Allergy is characterized by hypersensitivity reactions that lead to symptoms including rash, swelling, itching, upper respiratory tract sensitivity and, in severe cases, shock. These reactions result from allergens that trigger IL-13 and IL-4 release by TH2 cells and subsequent class-switching of B cells to IgE production. In response to FcεRI stimulation by IgE bound to allergen, mast cells and basophils release histamine, cytokines and chemokines, which have effects on the vasculature and tissues to cause the hypersensitivity symptoms. Peripheral tolerance to allergens can be achieved by specific immunotherapy or by regular exposure to them, which may induce allergen-specific IgG4 that can contribute to reducing hypersensitivity reactions by competing with IgE for binding to allergen and by other mechanisms60,61,62,63,64,65 (Fig. 3a). Allergen-specific IgG4 responses have been described for a range of allergies, including to grass and birch pollen, cats, bee venom, peanuts and milk4.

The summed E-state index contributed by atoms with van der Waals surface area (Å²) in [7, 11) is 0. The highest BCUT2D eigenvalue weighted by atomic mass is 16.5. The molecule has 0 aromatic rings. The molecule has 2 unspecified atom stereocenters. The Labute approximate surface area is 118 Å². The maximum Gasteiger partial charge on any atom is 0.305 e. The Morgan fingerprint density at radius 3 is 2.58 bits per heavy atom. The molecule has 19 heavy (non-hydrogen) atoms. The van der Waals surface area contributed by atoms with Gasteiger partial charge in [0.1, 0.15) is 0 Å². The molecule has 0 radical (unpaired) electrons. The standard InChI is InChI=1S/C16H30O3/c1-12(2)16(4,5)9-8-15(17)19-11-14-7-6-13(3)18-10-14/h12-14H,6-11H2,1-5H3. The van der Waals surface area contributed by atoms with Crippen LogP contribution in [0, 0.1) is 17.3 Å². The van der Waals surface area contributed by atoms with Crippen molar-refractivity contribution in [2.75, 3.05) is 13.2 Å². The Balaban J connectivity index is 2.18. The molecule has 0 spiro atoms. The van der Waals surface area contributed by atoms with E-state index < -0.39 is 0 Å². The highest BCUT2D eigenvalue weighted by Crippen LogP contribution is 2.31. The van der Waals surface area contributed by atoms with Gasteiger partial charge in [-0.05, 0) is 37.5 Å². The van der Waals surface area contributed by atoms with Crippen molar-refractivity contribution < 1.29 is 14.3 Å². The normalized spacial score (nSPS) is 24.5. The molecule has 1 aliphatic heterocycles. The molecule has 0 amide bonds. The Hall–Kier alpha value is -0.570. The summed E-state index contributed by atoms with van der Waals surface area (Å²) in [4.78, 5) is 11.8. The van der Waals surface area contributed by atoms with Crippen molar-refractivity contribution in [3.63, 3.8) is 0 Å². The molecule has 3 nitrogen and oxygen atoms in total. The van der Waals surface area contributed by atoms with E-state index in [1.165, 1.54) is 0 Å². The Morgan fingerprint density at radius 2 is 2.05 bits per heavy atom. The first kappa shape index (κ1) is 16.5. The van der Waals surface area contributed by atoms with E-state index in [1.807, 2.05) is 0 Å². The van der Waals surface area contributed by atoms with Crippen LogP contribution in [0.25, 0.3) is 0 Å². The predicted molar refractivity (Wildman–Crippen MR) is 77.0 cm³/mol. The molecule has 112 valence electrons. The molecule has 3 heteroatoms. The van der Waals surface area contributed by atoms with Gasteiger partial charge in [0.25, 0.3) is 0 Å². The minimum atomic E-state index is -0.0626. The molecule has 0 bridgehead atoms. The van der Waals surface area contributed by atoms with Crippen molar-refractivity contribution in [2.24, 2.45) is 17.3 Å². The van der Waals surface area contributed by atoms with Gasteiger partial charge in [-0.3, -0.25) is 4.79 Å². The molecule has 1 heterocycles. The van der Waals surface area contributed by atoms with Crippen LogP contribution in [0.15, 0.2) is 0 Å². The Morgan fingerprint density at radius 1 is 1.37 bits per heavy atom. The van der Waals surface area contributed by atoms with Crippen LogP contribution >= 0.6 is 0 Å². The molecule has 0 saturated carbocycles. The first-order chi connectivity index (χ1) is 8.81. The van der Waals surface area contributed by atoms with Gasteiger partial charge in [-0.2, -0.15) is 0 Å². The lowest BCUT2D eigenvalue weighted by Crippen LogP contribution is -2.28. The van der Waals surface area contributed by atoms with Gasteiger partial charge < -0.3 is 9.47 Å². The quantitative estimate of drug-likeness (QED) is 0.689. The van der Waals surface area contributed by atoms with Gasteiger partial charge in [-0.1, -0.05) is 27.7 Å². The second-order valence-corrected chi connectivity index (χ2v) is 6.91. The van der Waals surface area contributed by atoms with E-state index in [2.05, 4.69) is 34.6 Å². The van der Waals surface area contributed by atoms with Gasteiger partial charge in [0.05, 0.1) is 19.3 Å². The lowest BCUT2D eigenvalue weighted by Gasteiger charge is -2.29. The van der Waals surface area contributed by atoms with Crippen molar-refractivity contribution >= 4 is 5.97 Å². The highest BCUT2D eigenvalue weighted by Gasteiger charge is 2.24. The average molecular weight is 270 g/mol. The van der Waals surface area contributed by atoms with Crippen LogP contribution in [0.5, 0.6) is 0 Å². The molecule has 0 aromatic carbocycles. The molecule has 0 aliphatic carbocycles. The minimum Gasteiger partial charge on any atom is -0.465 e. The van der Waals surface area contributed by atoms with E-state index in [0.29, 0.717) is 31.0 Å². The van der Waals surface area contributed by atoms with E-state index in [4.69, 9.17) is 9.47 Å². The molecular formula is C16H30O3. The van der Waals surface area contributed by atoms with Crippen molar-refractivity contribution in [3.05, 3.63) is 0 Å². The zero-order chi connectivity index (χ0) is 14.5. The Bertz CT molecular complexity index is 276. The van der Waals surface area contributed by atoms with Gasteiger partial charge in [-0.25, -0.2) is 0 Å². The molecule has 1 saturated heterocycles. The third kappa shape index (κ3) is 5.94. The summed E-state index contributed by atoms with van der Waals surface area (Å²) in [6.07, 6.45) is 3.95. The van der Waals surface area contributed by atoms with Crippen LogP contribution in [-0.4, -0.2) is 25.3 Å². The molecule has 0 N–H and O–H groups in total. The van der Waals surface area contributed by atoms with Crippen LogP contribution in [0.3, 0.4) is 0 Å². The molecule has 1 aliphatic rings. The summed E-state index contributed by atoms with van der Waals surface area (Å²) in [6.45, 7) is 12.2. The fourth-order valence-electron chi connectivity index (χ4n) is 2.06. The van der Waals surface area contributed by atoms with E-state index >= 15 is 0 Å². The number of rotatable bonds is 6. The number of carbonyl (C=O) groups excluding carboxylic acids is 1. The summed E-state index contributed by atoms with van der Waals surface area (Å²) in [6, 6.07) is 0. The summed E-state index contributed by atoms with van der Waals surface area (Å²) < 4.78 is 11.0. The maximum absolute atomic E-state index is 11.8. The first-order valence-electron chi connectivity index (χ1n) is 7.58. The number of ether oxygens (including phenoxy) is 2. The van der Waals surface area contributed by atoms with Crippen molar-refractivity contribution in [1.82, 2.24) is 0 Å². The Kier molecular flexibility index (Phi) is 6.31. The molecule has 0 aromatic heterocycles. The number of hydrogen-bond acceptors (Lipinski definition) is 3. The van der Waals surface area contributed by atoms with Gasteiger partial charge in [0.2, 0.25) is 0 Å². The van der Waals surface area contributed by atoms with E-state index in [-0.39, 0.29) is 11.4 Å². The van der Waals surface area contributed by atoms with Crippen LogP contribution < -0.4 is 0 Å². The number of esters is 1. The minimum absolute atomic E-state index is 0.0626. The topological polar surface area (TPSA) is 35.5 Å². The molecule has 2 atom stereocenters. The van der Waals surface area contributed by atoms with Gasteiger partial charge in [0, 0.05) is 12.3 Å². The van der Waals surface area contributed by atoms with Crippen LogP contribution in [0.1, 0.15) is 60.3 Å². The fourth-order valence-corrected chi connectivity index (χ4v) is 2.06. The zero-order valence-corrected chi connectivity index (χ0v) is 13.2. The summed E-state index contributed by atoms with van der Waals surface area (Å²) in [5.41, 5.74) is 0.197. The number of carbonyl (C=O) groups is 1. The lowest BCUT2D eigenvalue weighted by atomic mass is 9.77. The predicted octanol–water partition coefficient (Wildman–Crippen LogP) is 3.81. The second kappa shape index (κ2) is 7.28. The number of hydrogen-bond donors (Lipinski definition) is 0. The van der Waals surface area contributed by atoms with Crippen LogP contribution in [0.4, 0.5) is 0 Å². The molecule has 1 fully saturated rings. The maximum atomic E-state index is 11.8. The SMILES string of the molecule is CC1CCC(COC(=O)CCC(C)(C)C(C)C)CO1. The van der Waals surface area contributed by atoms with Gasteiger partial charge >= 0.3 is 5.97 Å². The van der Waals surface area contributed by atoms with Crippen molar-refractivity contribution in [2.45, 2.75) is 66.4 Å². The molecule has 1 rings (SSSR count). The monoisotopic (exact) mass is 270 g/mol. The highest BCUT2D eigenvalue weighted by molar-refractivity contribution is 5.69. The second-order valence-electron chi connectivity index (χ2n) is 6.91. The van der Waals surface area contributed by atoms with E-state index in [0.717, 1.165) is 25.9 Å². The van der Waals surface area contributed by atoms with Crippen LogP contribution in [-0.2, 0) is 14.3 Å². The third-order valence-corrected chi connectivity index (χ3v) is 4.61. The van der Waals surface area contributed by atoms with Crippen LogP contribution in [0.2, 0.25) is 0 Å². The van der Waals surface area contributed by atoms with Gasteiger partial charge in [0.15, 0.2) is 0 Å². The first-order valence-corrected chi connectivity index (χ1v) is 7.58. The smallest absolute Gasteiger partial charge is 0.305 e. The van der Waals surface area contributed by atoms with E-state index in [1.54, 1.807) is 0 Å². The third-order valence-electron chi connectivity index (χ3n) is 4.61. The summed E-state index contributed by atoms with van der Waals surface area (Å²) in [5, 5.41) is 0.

In individuals who are allergic, IgG4 can constitute more than 75% of allergen-specific IgG after continuous exposure to antigen66. After specific immunotherapy, IgG1 and, in particular, IgG4 allergen-specific responses can increase in the range 10- to 100-fold, with levels starting to increase after 1 month of therapy66,67. An increase in the titre of allergen-specific IgG4 generally correlates with increased tolerance and reduced hypersensitivity symptoms. The protection against symptoms of allergy mediated by IgG4 is thought to be the result of at least three modes of action: blocking the activity of IgE by competing for allergen binding and preventing mast cell and basophil degranulation68,69,70,71; inhibiting antigen presentation to T cells by IgE on B cells and dendritic cells66; and preventing immune complex formation through the functional monovalency of IgG4. The induction of allergen-specific IgG4 responses is thought to result from prolonged exposure to the allergen and increased production of IL-10 (refs. 62,68). IL-10 not only induces T cell tolerance but also regulates antibody production, resulting in increased IgG production relative to IgE production72,73. IgE-induced CD4+ T cell activation is a very potent route to maintain chronic inflammation. Antigen presentation to T cells via B cells and dendritic cells may be facilitated by IgE. By blocking these effects, IgG4 halts this positive-feedback loop, which limits IgE production and puts a brake on the inflammatory response.